Just under half (49%) of social services directors are concerned about funding increasingly complex care and support for working age disabled people, a new report has found.
The ADASS Spring Survey 2021 found almost 75,000 disabled and older people and carers are waiting for help with their care and support as social services struggle to cope with an avalanche of needs arising from the COVID pandemic.
The survey suggests that almost 55,000 disabled or older people, or carers, are waiting for an assessment of their needs, while more than 19,000 who have been assessed and deemed eligible are waiting for a service or direct payment to arrange their own care and support. Of those awaiting assessment, almost 7,000 have been waiting more than six months.
Asked for their chief concern, only 3% of directors said it was being able to meet the needs of older people whereas 40% said it was being able to do so for people of working age and 54% said they were equally concerned about both.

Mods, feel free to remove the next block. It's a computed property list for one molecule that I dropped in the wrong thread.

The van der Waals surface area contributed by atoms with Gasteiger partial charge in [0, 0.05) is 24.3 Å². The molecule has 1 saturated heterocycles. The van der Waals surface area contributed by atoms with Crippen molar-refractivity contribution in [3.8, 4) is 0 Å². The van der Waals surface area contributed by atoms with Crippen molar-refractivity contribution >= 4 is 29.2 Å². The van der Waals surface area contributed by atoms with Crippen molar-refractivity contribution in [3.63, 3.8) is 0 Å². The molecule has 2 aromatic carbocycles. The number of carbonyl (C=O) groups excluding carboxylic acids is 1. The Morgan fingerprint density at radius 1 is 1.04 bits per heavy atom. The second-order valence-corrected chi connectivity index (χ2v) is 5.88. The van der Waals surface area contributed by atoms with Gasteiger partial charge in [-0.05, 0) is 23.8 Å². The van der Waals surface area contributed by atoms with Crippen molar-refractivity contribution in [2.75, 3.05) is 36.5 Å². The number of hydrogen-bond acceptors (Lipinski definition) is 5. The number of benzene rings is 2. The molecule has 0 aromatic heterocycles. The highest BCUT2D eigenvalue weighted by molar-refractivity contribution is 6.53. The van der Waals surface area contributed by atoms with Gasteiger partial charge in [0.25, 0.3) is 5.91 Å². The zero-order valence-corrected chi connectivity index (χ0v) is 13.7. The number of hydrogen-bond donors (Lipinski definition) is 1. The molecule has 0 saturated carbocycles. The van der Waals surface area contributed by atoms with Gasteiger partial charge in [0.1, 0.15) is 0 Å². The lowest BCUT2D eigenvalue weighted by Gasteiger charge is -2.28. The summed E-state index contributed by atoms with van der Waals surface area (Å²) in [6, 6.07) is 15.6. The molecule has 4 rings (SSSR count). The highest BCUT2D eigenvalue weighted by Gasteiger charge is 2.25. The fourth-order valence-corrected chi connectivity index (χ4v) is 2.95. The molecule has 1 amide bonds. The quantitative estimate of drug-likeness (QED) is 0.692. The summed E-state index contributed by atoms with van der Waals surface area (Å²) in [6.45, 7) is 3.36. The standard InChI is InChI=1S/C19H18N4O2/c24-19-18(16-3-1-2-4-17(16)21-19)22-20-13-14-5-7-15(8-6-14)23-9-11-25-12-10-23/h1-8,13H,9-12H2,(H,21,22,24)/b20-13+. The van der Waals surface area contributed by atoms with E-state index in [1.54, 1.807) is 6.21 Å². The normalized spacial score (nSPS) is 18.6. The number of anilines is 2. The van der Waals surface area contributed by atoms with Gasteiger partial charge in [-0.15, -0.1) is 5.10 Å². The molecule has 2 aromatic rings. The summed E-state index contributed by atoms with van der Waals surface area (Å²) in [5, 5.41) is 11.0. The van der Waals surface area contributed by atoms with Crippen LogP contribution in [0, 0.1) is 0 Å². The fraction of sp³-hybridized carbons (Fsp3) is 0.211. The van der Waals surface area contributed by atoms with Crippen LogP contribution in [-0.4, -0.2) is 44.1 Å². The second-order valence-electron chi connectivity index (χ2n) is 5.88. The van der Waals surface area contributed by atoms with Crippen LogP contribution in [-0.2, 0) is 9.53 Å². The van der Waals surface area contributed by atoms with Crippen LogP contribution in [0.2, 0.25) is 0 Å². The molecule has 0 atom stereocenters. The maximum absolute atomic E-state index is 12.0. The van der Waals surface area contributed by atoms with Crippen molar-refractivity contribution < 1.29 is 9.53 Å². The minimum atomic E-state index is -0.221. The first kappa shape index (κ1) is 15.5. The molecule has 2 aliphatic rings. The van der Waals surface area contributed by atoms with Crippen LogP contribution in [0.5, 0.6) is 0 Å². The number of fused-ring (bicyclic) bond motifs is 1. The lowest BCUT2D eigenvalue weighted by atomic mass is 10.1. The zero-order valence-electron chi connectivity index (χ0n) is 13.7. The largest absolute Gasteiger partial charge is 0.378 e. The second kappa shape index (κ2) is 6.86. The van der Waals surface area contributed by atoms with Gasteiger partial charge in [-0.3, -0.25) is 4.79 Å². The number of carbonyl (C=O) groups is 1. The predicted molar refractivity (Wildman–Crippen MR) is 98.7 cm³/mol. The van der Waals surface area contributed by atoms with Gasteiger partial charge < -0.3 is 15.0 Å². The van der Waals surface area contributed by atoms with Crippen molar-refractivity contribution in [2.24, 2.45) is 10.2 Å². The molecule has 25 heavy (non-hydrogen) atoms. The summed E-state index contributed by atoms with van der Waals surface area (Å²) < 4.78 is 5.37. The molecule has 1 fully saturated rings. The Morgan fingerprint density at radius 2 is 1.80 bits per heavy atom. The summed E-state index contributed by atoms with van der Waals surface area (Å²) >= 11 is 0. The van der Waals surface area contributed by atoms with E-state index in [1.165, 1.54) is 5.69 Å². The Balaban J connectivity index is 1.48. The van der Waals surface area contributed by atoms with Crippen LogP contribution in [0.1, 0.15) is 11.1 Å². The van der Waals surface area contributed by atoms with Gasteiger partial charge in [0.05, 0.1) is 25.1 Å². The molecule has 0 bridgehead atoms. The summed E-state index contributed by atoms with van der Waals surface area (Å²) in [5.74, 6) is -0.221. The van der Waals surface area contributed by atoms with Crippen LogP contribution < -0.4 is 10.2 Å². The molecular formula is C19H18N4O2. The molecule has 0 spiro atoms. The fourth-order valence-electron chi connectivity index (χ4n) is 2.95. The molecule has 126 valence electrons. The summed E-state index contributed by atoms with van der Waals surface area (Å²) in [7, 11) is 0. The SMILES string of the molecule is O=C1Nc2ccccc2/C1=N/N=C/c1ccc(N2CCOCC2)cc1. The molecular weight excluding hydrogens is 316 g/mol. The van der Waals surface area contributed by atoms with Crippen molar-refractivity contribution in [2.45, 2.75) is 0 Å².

Stephen Chandler, ADASS president, (pictured) said: “Many directors are saying they have never seen such an avalanche of need. Tens of thousands of people have lost their independence during the pandemic, suffered fresh distress or seen existing care and support arrangements break down. Many have delayed coming forward until now.
“Behind every one of the 75,000 cases of people waiting for an assessment or for care and support is a human story of someone unable to lead the life they want to lead and enjoy the minimum that any of us would want to guarantee for our fellow citizens.”